What Happens When My Spouse or Partner Dies?
We are here for you and can help you keep the pace manageable.
Losing a spouse or partner is traumatic and in the immediate aftermath, you may be feeling a bit uncertain about your financial future. This is common, but with a bit of guidance from your financial advisor, you can overcome many of the challenges you will be facing.
This time can be scary and overwhelming as your financial outlook has been modified since your spouse is deceased. If you were both collecting social security benefits, you will now only be collecting the larger of your two benefits.
If your spouse was collecting social security, but you were not, you may be eligible to continue receiving those payments under spousal benefits. Talk to your financial advisor or contact your local Social Security office about how to go about this.
You also need to deal with other financial matters including:
- Liquidating or transferring your spouse’s retirement accounts
- Transferring joint accounts from two names to one
- Resetting the terms of a family trust (when applicable)
- Collecting life insurance benefits
- Updating your beneficiaries on insurance policies and retirement accounts
In most cases, your financial advisor can help you with nearly all of the changes that would be necessary to ensure the proper transfer of your accounts and those accounts which were handled by your spouse.
Recommendations following the death of your spouse or partner
One of the most important things you will have to do is reassess your financial goals. This is a necessity since your financial landscape is different, but it is very normal for this to take a while as you process everything.
There are some things you can do which will help you get your finances in order, including ensuring your financial records are in order, claiming life insurance benefits, dealing with short-term financial issues such as funeral and burial costs, planning for your long-term financial needs, and setting new financial goals.
Not only should you speak with your financial advisor, but you may also need to speak with someone qualified to answer tax-related questions. Keep in mind, changes to your investment portfolio may result in new profits or losses which will have an impact on your taxes.
Your situation may warrant changes to your investment portfolio. Regardless, you will need to obtain the value of all of your holdings as of the date of your spouse’s death for tax purposes. This is to ensure the cost basis of any investments which were wholly owned by your spouse is carried over correctly to your ownership for tax purposes.
When considering investment portfolio changes, you will want to discuss several issues with your Advisor including:
- Your monthly income needs
- Your investment objectives (e.g. safety, income, growth)
- Your tax filing status (single versus married)
- Life insurance needs
- Changes or amendments to life insurance
You may feel uncertain about how to deal with the sudden need to be immersed in your personal finances, which is why it is helpful to seek the appropriate guidance from your financial advisor. They will help you through this process and make sure you are aware of the options which are available to help you maintain your financial fitness.
Use caution when making major financial decisions
In the immediate aftermath of losing a spouse or partner, sometimes it is tempting to make decisions that you may regret later. Before liquidating assets such as a home, motor vehicle, or other assets, it is a good idea to assess your overall financial situation. There is likely no hurry.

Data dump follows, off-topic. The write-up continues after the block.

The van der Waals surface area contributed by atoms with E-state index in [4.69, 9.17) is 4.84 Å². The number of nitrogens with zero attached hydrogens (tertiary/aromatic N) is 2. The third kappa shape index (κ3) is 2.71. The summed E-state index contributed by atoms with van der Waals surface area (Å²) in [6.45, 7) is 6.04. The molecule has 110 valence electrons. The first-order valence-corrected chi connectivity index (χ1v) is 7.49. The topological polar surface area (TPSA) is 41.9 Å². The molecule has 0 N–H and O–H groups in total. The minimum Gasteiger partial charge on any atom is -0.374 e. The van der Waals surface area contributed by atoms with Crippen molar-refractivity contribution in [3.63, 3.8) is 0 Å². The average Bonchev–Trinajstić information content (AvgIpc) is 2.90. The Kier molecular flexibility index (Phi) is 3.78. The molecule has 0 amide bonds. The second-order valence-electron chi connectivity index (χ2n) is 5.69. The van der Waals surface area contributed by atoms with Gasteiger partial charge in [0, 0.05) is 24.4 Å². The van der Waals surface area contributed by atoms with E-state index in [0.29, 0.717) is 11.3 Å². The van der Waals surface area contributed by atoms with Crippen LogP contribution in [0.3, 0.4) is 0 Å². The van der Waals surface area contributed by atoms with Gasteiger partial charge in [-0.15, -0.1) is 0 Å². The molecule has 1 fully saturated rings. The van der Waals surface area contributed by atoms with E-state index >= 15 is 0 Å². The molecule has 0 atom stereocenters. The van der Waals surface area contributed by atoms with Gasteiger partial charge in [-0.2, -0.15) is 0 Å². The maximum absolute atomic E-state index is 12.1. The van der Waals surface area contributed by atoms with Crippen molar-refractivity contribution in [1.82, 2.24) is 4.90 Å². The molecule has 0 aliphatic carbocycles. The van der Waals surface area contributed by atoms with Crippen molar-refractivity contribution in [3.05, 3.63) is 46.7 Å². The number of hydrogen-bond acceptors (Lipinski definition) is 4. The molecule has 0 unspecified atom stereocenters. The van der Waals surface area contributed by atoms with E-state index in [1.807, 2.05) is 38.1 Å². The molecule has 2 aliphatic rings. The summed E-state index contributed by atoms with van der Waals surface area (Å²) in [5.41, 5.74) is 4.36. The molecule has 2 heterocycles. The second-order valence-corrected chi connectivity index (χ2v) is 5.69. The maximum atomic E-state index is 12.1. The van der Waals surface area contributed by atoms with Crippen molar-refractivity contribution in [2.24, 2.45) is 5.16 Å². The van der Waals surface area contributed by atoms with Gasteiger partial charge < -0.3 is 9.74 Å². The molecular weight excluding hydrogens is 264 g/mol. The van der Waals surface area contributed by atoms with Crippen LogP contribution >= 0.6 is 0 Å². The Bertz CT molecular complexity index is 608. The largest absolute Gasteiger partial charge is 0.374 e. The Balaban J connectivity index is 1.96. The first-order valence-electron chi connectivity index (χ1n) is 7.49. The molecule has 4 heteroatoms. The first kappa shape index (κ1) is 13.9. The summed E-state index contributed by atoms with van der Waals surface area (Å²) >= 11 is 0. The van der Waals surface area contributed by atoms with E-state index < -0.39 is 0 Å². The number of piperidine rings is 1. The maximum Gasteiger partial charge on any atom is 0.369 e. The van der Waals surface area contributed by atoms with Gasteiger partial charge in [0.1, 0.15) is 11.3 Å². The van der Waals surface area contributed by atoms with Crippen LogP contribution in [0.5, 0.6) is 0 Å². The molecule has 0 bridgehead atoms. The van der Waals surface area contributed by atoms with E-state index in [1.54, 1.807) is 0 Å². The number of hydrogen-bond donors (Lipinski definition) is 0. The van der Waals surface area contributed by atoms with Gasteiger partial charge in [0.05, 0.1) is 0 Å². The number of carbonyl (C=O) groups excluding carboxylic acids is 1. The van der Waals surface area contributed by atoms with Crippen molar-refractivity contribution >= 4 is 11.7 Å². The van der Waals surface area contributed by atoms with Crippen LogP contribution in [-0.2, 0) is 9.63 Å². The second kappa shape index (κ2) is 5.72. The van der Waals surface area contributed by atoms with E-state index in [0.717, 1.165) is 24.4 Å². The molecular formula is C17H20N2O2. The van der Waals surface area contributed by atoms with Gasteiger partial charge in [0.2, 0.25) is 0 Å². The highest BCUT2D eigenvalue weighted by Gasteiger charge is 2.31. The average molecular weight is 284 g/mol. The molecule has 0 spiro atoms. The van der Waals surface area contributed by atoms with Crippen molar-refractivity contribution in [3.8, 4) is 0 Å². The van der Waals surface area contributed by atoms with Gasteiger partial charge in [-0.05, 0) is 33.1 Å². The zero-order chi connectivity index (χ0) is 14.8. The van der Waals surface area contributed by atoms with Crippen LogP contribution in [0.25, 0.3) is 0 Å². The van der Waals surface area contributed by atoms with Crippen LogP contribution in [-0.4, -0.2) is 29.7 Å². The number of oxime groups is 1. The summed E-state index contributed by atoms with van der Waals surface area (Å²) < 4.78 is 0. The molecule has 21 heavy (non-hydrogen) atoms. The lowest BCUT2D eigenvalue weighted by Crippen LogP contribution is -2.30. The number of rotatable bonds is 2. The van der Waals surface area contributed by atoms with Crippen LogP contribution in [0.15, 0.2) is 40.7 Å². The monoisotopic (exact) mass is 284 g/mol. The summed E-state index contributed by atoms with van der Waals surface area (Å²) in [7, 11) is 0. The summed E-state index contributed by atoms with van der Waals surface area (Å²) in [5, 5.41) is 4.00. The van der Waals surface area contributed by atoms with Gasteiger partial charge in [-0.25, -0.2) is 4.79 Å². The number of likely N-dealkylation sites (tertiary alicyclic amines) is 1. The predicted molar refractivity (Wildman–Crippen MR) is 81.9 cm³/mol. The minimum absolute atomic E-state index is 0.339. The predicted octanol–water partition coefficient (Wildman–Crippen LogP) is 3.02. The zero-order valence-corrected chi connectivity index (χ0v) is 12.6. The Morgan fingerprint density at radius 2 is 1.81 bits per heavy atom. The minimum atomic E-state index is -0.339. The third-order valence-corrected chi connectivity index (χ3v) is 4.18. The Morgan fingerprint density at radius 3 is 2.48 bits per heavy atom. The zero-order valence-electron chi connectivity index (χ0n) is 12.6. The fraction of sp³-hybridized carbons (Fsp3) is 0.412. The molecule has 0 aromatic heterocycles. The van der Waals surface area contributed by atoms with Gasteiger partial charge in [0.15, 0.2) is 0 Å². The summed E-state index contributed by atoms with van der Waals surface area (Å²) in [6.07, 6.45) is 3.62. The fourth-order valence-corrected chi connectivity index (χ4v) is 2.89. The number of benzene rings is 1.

First, you must address assets which your spouse may have bequeathed to others in their will. Therefore, it may not be possible to sell some assets because you no longer are entitled to claim them as your own.
Additionally, the sale of a primary residence or a second home may also have serious tax implications, so it is important you seek guidance from a qualified tax professional before you make these types of decisions.
As a result of changes to your income following the loss of your spouse, it may be necessary to make adjustments to your investment portfolio to generate the income needed to maintain your lifestyle. Your financial advisor can help you with those decisions.
Understanding logistical challenges
If you and your spouse or partner had separate financial accounts or assets, you will want to locate your spouse’s will as quickly as possible and seek guidance from a qualified estate attorney. You will also likely need to provide a certified death certificate and possibly a certified copy of your marriage certificate.
Assuming you are the executor or administrator of your spouse’s estate, you will have to notify creditors and other heirs as well as set up an estate account to resolve any outstanding debt and taxes owed by your spouse. You should seek guidance from a qualified estate attorney to help you with this process if you are uncertain about how it works.
To change financial accounts from jointly held accounts to single owner accounts, obtain life insurance proceeds, update trust documents, or transfer retirement accounts, you will need copies of a certified death certificate. If your spouse held any accounts in their name solely, you may also need to provide a copy of their certified will and proof that you have the legal authority to make changes.
Your Baker Boyer Advisor can help
We pride ourselves on diligence, care, trust, and confidence. We are prepared to work with you to handle your new financial landscape and work with those trusted professionals who are handling other matters on your behalf to make sure you get the support and services you need during this difficult period.